Posted by - 07 October 2009 - No comments

Mas quesadillas por favor

Eat Drink Sleep Shop in Mexico
Last week the AB and I spent a week in Mexico's Yucatan Pennisula in a beautiful spa resort near Tulum called El Dorado Seaside Suites. The resort was named most romantic hotel in the world by and is famed for its a la carte restaurants, which is unusual for an all inclusive. It would have been so easy to have spent our time in Mexico eating at the hotel, but we couldn't come all this way and not immerse our self in the culture and history of the beautiful country we were visiting, so on day two we left the hotel and headed to the nearest town Playa del Carmen.

One of my favourite things to do on holiday is indulge in my love of street food or infilitrate local haunts. So Ignoring the concierge and also the taxi driver's advice to head to 5 Avenue (pronounced Quinta Avenida), a strip which is like a cross between an Egyptian Souk and Oxford Street on a Saturday, we bypassed the sombreros and tourists and went to 10 Avenida. Here between we jostled amongst the locals to enjoy some of the best Mexican street food we've both ever eaten.

Home to the best quesadillas in the Playa del Carmen

One of our favourites was a nameless place selling one quesadilla for 1 USD with a choice of fillings including shredded chicken, beef, pork, chorizo and beans. The flour tortillas are made fresh on the premises, with the flat bread rolled and pressed on a wooden tortilla press before being cooked on a makeshift skillet consisting of a large pot lid placed on top of on a gas stove. 

The tortilla is cooked on both sides for about 1 minute until golden and then filled with a meat or bean filling, and then topped with grated panela, a white Mexican cheese and onions. It's then sealed on the skillet before being served. Before eating you customise your quesadilla with a choice of pickled and very spicy red onions, salsa verde and rojo. The quesadilla was light and incredibly moreish, and so far removed from the toasted things I'd eaten in London it's embarrassing . 

Quesadillas heaven - shredded chicken and cheese

They were so good that we returned to the same place again after we'd visited the other stalls on the parade to have one more, and again later in the week during our stay in the Yucatan with the AB's friend from Melbourne Nando and his girlfriend Bel.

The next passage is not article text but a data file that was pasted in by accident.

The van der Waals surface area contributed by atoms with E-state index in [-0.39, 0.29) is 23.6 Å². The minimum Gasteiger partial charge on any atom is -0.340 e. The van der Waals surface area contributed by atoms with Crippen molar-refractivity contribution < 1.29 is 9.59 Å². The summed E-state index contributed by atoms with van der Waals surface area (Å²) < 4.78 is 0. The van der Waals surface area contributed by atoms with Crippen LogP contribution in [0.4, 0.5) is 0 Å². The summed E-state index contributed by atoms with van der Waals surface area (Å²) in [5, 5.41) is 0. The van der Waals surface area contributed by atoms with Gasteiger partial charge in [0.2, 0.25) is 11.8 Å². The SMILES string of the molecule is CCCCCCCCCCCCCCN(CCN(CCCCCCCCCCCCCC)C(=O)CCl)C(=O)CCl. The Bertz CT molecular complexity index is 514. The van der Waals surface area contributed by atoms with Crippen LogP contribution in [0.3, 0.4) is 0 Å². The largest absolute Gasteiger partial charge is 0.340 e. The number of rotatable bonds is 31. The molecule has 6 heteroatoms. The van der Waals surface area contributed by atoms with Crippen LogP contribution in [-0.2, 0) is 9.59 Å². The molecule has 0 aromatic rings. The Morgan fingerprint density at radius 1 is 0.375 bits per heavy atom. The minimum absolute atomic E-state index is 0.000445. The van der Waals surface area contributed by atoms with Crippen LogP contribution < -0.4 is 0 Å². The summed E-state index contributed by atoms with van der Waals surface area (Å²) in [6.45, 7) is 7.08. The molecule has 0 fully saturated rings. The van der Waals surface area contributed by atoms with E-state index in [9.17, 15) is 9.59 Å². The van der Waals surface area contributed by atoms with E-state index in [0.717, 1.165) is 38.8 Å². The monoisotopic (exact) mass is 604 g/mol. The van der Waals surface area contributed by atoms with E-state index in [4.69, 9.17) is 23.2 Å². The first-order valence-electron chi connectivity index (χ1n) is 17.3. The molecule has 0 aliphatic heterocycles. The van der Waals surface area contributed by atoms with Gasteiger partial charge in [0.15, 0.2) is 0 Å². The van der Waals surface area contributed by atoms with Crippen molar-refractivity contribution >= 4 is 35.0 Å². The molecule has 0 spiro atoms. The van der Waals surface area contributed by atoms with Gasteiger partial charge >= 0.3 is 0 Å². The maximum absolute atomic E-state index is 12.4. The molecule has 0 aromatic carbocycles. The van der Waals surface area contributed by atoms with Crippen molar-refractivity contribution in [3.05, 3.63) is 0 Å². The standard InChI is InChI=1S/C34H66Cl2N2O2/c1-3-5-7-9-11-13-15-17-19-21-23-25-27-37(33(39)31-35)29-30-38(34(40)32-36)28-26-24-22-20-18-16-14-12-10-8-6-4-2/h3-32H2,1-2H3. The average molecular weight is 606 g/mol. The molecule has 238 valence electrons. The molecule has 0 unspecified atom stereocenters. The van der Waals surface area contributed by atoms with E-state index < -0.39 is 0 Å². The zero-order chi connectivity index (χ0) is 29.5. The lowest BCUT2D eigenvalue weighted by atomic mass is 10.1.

Next door to the quesadillas place
Next stop on our street food quest was a shop specialising in gorditas - it's to the right of the quesadillas place. If you've been watching Jamie's American Road Trip you'll know that gordita means fat girl in Spanish, and is a thick corn flour tortilla shaped like a pocket pitta. 

A gordita filled with pork, shredded lettuce and salsa

Like a quesadilla these are filled with a variety of meat, fish and refried beans stewed and topped with salad, panela cheese and salsa. Unlike the quesadillas the tortilla were already made, so we didn't have the pleasure of watching the gordita being prepared from scratch, but it didn't matter as the tortilla had been made fresh that day and tasted delicious. We went with the pork filling and added a selection of condiments from the tiny salsa bar which included a selection of fresh salads, salsas and lime.

We completed our evening with a trip to a tacoqueria located to the left of the strip (I think it was called Tacochido) serving a range of different street foods including tacos, tostadas, burritos and quesadillas filled with questionable cuts of meat such as tripe and intestines stewing in a large pan of oil. 

Strange meat stewing in a pot of fat
We ordered the beef taco which included what I think was slices of flank steak served on a corn tortilla topped with onions and corriander. Suprisingly, the meat was moist and flavoursome. Out of the three places we'd visited it was my least favourite, but this may be to do with the fact that we'd already eaten quite a bit so far.

Taco filled with flank beef
I can't remember the exact calles or streets the places were located between but if you're walking along 10 Avenida head pass Coco Bongo on your left and it's two blocks down, opposite that traditional Mexican DVD store Blockbusters, between calle 10 and 8.   And one final tip, make sure you arm yourself with a few words of Spanish as unlike 5 Avenida, 10 Avenida is for the locals and no-one here speaks English.
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